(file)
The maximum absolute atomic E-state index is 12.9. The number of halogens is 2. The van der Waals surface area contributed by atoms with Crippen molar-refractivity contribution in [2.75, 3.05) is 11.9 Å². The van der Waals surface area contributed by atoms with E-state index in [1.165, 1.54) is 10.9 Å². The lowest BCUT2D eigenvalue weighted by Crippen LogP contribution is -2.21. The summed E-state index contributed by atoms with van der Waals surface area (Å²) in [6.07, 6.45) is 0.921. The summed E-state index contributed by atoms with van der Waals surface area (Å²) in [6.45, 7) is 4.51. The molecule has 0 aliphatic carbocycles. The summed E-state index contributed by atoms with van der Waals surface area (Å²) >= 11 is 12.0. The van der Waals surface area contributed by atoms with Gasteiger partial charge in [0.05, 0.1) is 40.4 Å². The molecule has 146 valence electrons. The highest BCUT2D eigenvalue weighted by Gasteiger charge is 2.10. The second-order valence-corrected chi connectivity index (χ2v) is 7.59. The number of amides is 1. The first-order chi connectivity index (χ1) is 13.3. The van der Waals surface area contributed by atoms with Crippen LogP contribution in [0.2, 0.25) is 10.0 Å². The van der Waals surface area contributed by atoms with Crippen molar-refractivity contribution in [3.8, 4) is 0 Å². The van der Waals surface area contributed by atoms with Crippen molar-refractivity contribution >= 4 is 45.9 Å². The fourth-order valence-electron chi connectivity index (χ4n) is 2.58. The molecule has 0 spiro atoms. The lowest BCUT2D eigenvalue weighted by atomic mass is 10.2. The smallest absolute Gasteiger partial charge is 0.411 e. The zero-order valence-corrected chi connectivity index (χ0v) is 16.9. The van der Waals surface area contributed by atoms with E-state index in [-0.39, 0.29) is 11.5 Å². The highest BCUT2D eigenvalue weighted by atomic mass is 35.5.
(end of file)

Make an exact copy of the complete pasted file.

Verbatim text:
The maximum absolute atomic E-state index is 12.9. The number of halogens is 2. The van der Waals surface area contributed by atoms with Crippen molar-refractivity contribution in [2.75, 3.05) is 11.9 Å². The van der Waals surface area contributed by atoms with E-state index in [1.165, 1.54) is 10.9 Å². The lowest BCUT2D eigenvalue weighted by Crippen LogP contribution is -2.21. The summed E-state index contributed by atoms with van der Waals surface area (Å²) in [6.07, 6.45) is 0.921. The summed E-state index contributed by atoms with van der Waals surface area (Å²) in [6.45, 7) is 4.51. The molecule has 0 aliphatic carbocycles. The summed E-state index contributed by atoms with van der Waals surface area (Å²) >= 11 is 12.0. The van der Waals surface area contributed by atoms with Gasteiger partial charge in [0.05, 0.1) is 40.4 Å². The molecule has 146 valence electrons. The highest BCUT2D eigenvalue weighted by Gasteiger charge is 2.10. The second-order valence-corrected chi connectivity index (χ2v) is 7.59. The number of amides is 1. The first-order chi connectivity index (χ1) is 13.3. The van der Waals surface area contributed by atoms with Crippen LogP contribution in [0.2, 0.25) is 10.0 Å². The van der Waals surface area contributed by atoms with Crippen molar-refractivity contribution in [3.8, 4) is 0 Å². The van der Waals surface area contributed by atoms with Crippen molar-refractivity contribution >= 4 is 45.9 Å². The fourth-order valence-electron chi connectivity index (χ4n) is 2.58. The molecule has 0 spiro atoms. The lowest BCUT2D eigenvalue weighted by atomic mass is 10.2. The smallest absolute Gasteiger partial charge is 0.411 e. The zero-order valence-corrected chi connectivity index (χ0v) is 16.9. The van der Waals surface area contributed by atoms with E-state index in [-0.39, 0.29) is 11.5 Å². The highest BCUT2D eigenvalue weighted by atomic mass is 35.5.